WebMD Health News
Louise Chang, MD
March 9, 2009 -- An experimental treatment that involves injections of ozone
gas into the spine is showing promise for the relief of herniated disc-related
lower back pain.
Its supporters say ozone therapy could become a standard treatment for the
condition within the next five years in the United States, but a back pain
specialist who spoke to WebMD remains unconvinced.
A researcher who has treated close to 50 people with a combination of ozone
and oxygen since 2005 says between 50% and 60% of patients with pain from
herniated discs could be good candidates for the minimally invasive
Interventional radiologist Kieran Murphy, MD, of the University of Toronto
says ozone therapy could even help some patients avoid back surgery.
Murphy presented findings from his own animal studies today at the annual
meeting of the Society of Interventional Radiology in San Diego.
The studies suggest that ozone therapy works by shrinking herniated
As many as 80% of adults in the U.S. suffer from lower back pain at some
point in their lives, and for many, the cause is a herniated disc.
The condition occurs when the spongy cushions, or discs, that serve as shock
absorbers for the spine become inflamed and bulge or break open. A herniated
disc of the lower spine can cause pain in the back, buttocks, and legs with
numbness and weakness when bulging discs press against nearby nerves.
About half of the people with herniated disc-related pain will recover
within a month, and nine out of 10 will get better within three to six months
without surgical treatment.
“About 10% of people with herniated discs end up requiring surgery, and
about 90% of patients who have surgery get better,” says Scott D. Boden, MD,
who directs the Emory Orthopedics and Spine Center in Atlanta.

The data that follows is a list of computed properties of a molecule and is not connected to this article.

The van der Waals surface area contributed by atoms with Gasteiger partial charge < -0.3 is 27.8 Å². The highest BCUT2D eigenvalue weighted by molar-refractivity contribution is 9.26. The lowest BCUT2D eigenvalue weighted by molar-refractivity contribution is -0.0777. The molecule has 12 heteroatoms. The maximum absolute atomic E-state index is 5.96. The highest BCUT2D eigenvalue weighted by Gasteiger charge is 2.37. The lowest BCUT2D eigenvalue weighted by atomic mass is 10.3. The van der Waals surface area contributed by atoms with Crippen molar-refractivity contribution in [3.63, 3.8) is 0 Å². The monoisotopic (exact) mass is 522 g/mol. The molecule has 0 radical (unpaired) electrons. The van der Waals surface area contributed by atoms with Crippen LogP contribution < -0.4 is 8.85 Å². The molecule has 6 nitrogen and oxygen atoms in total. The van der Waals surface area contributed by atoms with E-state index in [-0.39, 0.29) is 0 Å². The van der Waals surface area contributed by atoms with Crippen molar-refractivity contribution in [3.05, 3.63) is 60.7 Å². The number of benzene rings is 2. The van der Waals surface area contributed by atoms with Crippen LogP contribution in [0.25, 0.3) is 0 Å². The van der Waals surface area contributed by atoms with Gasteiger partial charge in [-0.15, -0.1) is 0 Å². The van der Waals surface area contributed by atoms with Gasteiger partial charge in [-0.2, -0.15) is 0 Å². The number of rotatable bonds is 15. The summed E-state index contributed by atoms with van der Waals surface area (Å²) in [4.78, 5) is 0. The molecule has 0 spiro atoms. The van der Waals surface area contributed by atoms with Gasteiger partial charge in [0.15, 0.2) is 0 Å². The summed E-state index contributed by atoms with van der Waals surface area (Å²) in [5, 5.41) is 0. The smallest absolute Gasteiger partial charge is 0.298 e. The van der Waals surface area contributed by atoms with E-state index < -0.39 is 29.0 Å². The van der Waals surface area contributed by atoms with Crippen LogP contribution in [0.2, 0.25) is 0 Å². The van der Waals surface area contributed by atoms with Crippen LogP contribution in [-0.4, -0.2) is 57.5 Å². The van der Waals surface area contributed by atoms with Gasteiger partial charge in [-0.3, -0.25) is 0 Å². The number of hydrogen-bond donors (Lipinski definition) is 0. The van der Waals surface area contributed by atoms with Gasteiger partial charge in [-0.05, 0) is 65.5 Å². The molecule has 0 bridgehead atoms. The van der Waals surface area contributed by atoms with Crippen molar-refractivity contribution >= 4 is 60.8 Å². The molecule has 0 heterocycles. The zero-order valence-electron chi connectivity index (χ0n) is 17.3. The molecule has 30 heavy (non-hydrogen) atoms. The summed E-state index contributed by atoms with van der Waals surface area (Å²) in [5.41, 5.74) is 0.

Because so many people with pain from herniated discs get better on their
own, Boden tells WebMD that it is hard to prove that treatments like ozone
therapy actually work.
“It is difficult to determine if patients who report less pain are
responding to these treatments or just getting better on their own,” he
Murphy tells WebMD that in recent years more than 14,000 lower back pain
patients have been treated with ozone therapy in Europe, mostly in Italy, where
the procedure was developed.
He says he first became aware of the treatment in 2003 while attending a
medical conference in Venice.
“When I first heard about it, I thought, ‘This is either madness or
genius,’” he says.
He became so intrigued by the treatment that he invented and patented his
own oxygen/ozone delivery device that is about the size of a cigar.
Computer imaging guides the needle used to deliver the ozone/oxygen
treatment to the herniated disc. Patients require no more than a local
anesthetic, and Murphy says most of his patients have reported improvements in
pain within 48 hours of the treatment.
At the San Diego meeting, Murphy presented his analysis of 12 studies
involving more than 8,000 patients treated with the ozone/oxygen in Italy and
elsewhere in Europe.
He says the analysis suggests that ozone therapy is as effective as surgery
for relieving pain caused by a herniated disc, with a much lower incidence of
complications and much quicker recovery times.
“I do believe that this will become a standard therapy, but I understand why
many people within the (medical) community would be skeptical,” he says.
Boden is one of those people.
He says until rigorously designed studies are conducted, the usefulness of
ozone therapy for the treatment of herniated disc pain remains unknown.
SOURCES:Society of Interventional Radiology Scientific Meeting 2009, San Diego,
March 7-12, 2009.Kieran J. Murphy, MD, interventional neuroradiologist; vice chair and chief
of medical imaging, University of Toronto, Ontario, Canada.Scott D. Boden, professor of orthopedic surgery, Emory University School of
Medicine; director, Emory Orthopedics and Spine Center, Atlanta; spokesman,
American Academy of Orthopedic Surgeons.
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